One of my favourite podcasts out there (besides Seth Godins Akimbo ) is Andy J. Pizza's Creative Pep talk . Each Wednesday, he puts out an episode that is pure inspiration and fuel for creative ideas. If you're someone that is looking for some inspiration, or a little push to get out of a creative rut, go and listen to this show, and you won't look back.
I've always been a big proponent of sharing work as freely as possible. My first zine 7 Pages was distributed freely, thanks to a free use photocopier at University; that only lasted about 5 months before the administration realized people were abusing it). It's also the reason I love sharing my work online and avoided putting my work behind paywalls or subscription-based services. My venture into digital publishing has raised a few questions. On one hand, I think it's important to value your work, and I think that if you make quality creative work then it deserves some form of reimbursement from the audience. But then another part of me sides with the general consensus of the internet which is, everything should be free. To be more precise, everything should be initially free and don't bother the audience with how you support yourself. Usually, this takes the form of advertising or the sale of related products.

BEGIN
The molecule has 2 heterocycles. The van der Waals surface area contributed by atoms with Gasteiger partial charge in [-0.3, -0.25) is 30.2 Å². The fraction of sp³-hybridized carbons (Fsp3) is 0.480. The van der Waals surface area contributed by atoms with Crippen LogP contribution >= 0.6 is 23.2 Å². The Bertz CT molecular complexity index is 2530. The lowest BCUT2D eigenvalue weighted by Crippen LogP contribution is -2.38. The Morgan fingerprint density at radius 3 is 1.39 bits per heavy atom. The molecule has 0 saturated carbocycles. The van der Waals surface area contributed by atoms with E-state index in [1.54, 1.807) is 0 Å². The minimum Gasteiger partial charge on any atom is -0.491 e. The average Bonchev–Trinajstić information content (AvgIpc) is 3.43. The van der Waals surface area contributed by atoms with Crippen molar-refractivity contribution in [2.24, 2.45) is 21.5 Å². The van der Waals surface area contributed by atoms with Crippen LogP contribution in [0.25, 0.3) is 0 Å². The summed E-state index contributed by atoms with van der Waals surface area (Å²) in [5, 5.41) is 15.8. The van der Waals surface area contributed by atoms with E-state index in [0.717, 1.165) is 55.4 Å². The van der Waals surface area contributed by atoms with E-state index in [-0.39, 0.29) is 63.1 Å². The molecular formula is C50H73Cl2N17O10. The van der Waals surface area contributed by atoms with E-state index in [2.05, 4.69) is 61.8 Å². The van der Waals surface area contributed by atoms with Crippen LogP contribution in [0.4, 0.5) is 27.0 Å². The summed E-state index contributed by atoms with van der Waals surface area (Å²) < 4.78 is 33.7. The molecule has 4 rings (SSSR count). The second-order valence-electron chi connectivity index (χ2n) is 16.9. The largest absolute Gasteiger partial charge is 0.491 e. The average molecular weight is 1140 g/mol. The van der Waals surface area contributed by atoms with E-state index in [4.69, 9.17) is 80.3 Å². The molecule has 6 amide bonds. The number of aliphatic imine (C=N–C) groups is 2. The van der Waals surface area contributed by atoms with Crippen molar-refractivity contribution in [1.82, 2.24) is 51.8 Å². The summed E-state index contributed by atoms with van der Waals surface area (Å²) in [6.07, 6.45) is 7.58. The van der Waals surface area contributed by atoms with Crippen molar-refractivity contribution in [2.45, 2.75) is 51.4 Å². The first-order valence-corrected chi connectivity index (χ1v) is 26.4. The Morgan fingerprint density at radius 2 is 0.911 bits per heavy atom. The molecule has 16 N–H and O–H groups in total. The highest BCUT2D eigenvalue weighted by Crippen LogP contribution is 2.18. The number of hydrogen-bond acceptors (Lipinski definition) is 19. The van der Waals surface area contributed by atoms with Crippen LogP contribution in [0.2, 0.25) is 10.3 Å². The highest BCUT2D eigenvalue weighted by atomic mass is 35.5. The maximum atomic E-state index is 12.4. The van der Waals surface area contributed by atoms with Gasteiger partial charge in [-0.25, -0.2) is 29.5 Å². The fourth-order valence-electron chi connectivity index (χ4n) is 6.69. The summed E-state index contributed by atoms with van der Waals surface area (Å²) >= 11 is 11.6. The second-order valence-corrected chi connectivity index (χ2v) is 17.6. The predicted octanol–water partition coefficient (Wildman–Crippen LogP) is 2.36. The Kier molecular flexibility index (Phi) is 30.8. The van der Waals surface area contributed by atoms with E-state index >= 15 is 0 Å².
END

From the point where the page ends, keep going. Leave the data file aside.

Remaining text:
For one reason or another, I used to have a constant unease with my inking practice. I have spent a long time trying to decide on the best tools to ink with even though I know it doesn't really matter, you just have to choose one. I keep coming back to my trusty tech pen. It's what I draw the most with and it's what I enjoy drawing the most with, but there's a problem. When I pencil and then ink the page with this pen I'm unhappy with the result, the lines are a little too stiff and there's not enough detail...but if I draw a comic without penciling then I am happier with the lines overall. For the most part, I try to always draw without a pencil, I have more fun with drawing, and I can be surprised by the result. But when I'm drawing a comic this approach only gets me so far, especially if the scene to draw is complex in some way.
Around this time two years ago I launched my new website spare parts press. Initially, I intended to use the site to publish my own anthology comic under the name of spare parts. Spare Parts would be a publication that collected my ongoing comics. I released the title under that name, and as I was working on the second, with most of the content written and about a 1/4 of it drawn. Then the pandemic hit.
About a year ago I started a new comic with characters I had been working on for a few years. I'd been working up to writing a story with these characters, by exploring situations through one-panel comics. I was walking a delicate balance of carefully developing these characters and being too precious with them, scared to actually develop them further.